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Extremists use political crisis, ethnic differences to recruit: Study

Extremist groups have turned Kenya’s polarised political landscape into fertile recruitment and breeding grounds for the next generation of terrorists in the region.

A study by the Institute for Strategic Dialogue (ISD) reveals that terrorists and other extremists group continue capitalising on the country’s highly ethnic and political differences to lure vulnerable individuals.


The study argued that terrorists radicalise and recruit through the same strategies used by online tribal groups in Kenya to promote tribalism and violence.

The 16-month study on online extremists’ threats and responses in Kenya indicated that local terrorists learned the tactics from Isis and others who exploited social, political and economic challenges facing countries like Afghanistan, Iraq, Libya and Syria to advance their activities.

“These strategies have developed rapidly, many Kenyan Internet users have not yet responded in kind,” added the report.


The study further revealed that extremist groups exploited political and tribal differences among Kenyans throughout the electioneering period.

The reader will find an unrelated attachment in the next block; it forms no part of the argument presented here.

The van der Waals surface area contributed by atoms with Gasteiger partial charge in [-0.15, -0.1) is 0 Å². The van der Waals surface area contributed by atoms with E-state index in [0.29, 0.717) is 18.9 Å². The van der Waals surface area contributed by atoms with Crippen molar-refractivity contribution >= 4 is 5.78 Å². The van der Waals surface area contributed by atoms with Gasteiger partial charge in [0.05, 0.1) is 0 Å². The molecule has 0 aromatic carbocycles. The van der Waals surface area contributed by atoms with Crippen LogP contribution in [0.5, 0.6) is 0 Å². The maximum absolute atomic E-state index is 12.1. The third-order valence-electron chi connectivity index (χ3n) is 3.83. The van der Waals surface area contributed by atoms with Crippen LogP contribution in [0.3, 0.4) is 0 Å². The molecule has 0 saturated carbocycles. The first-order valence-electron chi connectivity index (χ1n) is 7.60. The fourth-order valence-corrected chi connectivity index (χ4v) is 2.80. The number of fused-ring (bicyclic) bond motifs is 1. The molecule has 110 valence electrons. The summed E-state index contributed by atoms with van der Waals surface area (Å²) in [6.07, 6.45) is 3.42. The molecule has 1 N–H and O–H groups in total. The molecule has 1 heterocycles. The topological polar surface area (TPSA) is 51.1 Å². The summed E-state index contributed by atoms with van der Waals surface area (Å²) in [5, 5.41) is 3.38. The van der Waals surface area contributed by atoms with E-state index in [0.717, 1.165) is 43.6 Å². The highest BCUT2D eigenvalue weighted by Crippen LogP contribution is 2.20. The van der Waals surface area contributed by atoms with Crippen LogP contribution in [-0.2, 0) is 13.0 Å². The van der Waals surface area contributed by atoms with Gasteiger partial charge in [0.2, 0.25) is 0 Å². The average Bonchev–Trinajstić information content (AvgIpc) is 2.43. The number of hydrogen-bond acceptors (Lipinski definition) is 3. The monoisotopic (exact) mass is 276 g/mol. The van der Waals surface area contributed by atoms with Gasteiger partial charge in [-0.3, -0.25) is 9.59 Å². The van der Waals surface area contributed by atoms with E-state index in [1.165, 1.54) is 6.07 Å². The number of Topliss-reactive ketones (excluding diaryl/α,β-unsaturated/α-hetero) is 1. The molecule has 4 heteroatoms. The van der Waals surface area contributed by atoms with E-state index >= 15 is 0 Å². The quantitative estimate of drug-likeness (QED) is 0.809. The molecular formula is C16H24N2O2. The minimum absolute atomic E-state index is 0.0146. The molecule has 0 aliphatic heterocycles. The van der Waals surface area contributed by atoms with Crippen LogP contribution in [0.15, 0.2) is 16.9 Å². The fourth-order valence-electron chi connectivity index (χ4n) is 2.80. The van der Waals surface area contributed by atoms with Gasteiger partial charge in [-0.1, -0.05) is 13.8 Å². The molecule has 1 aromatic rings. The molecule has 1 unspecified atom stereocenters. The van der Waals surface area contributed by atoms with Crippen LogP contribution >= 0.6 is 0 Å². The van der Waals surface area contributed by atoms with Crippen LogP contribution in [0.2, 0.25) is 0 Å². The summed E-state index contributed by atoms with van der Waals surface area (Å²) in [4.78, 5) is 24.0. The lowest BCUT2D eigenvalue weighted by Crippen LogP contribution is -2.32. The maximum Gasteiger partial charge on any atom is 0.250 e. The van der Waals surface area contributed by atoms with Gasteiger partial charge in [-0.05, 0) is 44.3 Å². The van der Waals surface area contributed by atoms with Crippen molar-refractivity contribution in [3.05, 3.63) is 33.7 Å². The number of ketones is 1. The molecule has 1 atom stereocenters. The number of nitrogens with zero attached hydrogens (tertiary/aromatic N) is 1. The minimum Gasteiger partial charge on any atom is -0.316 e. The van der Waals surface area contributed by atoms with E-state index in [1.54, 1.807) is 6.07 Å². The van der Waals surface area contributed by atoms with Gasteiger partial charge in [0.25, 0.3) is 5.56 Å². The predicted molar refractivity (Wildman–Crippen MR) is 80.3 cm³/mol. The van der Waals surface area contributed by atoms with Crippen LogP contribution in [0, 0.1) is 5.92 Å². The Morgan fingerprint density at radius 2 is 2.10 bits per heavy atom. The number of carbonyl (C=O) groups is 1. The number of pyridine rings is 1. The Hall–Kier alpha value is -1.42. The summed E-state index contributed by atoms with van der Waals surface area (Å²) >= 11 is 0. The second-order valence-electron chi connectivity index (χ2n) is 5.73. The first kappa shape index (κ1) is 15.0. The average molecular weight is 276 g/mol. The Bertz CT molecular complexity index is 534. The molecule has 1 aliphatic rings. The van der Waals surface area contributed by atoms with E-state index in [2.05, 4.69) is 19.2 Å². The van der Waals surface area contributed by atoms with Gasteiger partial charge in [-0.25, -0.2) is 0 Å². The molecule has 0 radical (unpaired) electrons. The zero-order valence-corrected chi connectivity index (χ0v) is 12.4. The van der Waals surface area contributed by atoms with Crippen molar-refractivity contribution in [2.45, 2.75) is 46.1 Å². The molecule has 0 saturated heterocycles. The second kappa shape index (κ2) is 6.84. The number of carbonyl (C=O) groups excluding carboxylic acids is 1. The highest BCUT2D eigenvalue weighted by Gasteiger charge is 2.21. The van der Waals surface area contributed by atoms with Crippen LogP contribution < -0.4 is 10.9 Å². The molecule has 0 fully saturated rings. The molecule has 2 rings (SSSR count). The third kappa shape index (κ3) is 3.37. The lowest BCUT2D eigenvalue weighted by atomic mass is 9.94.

“Extremists in Kenya increase their activity during election periods, exploiting and sometimes co-opting the political process.

“Data from the campaigns, including responses by Kenyan social media users, incorporated themes and narratives from Islamists, promoters of tribal violence, and holders of political grievances,” added the report.


The ISD study pointed out similar reasons that past studies found to be the underlying factors behind hundreds of Kenyan youth particularly those from Coast counties crossing into Somalia to join Al-Shabaab and travelling as far as Libya and Syria to join Isis.

The historical land injustices and marginalisation in Lamu, Mombasa and Kwale have been identified as reasons why youth from the Swahili, Bajuni and Mijikenda communities joined Al-Shabaab and Isis.

The ISD study recommends that: “Kenyans of all backgrounds need to begin a process of safely and effectively countering the divisive messages of extremists, particularly during the times of political uncertainty which extremists exploit.”


The agency trained over 50 community service organisations to counter the influence of extremists among Kenyans online.

At least 29 other community service organisations were facilitated to create 18 video counter-narrative campaigns, which were disseminated in the midst of a volatile election period that included an annulled vote in August and a boycotted follow-up vote in October.

The counter-narrative campaign online reached over 4.4 million Kenyans during the campaign period.

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